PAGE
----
And all this comes of a foolish desire to be estimated Liberal. Insane illusion! The usage of the word Liberal makes the Catholic, who accepts it as his own, one with all that finds shelter in its ominous shadow. Rationalism is the toadstool that flourishes in its dark shades, and with Rationalism does such a journalist identify himself, thus placing himself in the ranks of the enemies of Jesus Christ!
Moreover there is little doubt that the readers of such journals are little prepared to distinguish the subtle limitations drawn by editors of this character between Liberalism (73) and Liberalism. Most readers know the word in its common usage and class all things Liberal in a lump. When they see an ostensibly Catholic journal practically making common cause with the Liberal creed by sanctioning its name, they are easily led into the dangerous belief that Liberalism has some affinity with their faith, and, this once engrafted in their minds, they become ready adepts of Rationalism. Let us illustrate. There is in our day a sect which calls itself "The Old Catholics." Suppose that we who are in the true sense of the word an old Catholic, for our Catholicity dates from Calvary and the cenacle of Jerusalem, which are proofs of its antiquity, suppose we should establish a journal with the equivalent title: Review of the Old Catholics Could it be said that this title is a lie? No; for we are old Catholics in the best sense of the words. But could it not be properly objected that this is a false sounding title, in as much as it is in our day the cunning device of a schismatical sect? Certainly it would give occasion to well informed Catholics to believe that we were a schismatic and to the schismatics, who style themselves oldCatholics, occasion to welcome us as a new comrade in their rebellion against the Church. Why thus scandalize the faithful? But we use the (73) word in a good sense so be it; but would it not be much better to altogether avoid the use of a term in so important a matter, which, under existing circumstances, is readily interpreted in a bad sense?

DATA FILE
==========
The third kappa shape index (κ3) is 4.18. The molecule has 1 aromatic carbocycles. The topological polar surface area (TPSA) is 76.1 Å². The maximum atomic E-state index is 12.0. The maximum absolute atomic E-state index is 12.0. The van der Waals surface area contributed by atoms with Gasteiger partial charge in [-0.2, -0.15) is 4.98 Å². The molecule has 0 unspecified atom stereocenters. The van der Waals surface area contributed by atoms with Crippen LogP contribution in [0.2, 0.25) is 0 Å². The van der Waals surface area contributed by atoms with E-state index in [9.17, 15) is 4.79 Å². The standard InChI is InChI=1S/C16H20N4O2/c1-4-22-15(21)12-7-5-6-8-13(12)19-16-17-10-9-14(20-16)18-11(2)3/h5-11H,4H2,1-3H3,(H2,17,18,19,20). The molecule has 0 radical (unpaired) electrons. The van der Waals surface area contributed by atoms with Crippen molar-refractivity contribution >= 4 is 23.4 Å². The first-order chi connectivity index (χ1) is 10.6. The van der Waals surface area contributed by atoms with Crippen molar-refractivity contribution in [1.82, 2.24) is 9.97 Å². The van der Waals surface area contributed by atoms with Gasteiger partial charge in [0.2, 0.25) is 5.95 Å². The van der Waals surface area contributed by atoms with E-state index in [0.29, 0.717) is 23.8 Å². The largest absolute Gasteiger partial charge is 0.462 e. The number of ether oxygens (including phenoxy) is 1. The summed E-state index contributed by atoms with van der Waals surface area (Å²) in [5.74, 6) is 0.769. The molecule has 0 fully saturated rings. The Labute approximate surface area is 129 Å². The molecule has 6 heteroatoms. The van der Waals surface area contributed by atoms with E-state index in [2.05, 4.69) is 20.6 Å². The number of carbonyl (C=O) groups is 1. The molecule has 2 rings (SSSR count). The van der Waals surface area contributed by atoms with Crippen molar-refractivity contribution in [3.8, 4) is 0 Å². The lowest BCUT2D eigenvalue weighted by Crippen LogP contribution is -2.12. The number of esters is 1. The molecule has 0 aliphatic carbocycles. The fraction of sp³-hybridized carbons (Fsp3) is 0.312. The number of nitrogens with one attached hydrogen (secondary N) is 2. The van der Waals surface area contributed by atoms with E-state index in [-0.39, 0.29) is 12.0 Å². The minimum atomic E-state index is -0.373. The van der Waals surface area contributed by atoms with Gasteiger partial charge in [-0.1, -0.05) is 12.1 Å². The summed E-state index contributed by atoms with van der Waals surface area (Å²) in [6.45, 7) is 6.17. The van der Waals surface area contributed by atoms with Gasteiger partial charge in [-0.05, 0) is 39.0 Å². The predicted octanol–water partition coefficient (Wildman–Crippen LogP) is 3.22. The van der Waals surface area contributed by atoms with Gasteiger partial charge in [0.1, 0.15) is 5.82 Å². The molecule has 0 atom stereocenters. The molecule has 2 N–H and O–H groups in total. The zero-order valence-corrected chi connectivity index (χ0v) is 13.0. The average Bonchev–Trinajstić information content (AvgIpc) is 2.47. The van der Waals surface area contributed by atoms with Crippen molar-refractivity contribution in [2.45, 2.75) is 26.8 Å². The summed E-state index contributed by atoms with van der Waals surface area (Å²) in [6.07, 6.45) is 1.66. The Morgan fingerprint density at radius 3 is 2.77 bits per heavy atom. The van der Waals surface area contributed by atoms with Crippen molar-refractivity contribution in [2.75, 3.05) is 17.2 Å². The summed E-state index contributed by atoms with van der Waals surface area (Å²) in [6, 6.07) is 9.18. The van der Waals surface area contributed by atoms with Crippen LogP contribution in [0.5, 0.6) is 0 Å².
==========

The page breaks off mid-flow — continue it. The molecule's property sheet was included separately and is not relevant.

Now this is exactly the situation with those who consider the term Liberal, reprobated by the Pope, inoffensive. Why should they take particular pains to employ a term requiring confusing explanations, and which cannot but excite suspicion and cause scandal? Why rank themselves, for the sake of a term, with the enemy, and carry his device if, at bottom, they are Catholic? But it may be said that words are of little importance why quibble in this way of the meaning of a term? We protest; words are of paramount importance, especially in our own day, when intellectual confusion so obscures fundamental truths in the modern mind. Words represent ideas. That is their value and their use. Modern error largely owes its success to its use of terms of an ambiguous character, or, rather, by injecting a meaning into its words which hitherto carried a different signification. Agnosticism and Positivism have thus retained a Christian phraseology without the Christian meaning. They speak of God and sanctity and holiness and duty and freedom, but they have eviscerated the Christian (74) meaning. Still these terms pass current in the public mind with their former meaning, and so halfdisguise the fatalism and paganism of the agnostic and positivist schools. Socialism has adopted the terms liberty, equality, and fraternity, as its watchwords, where in reality they mean revolution, destruction, and despotism. Yet it deceives the simple by thus disguising its real intent.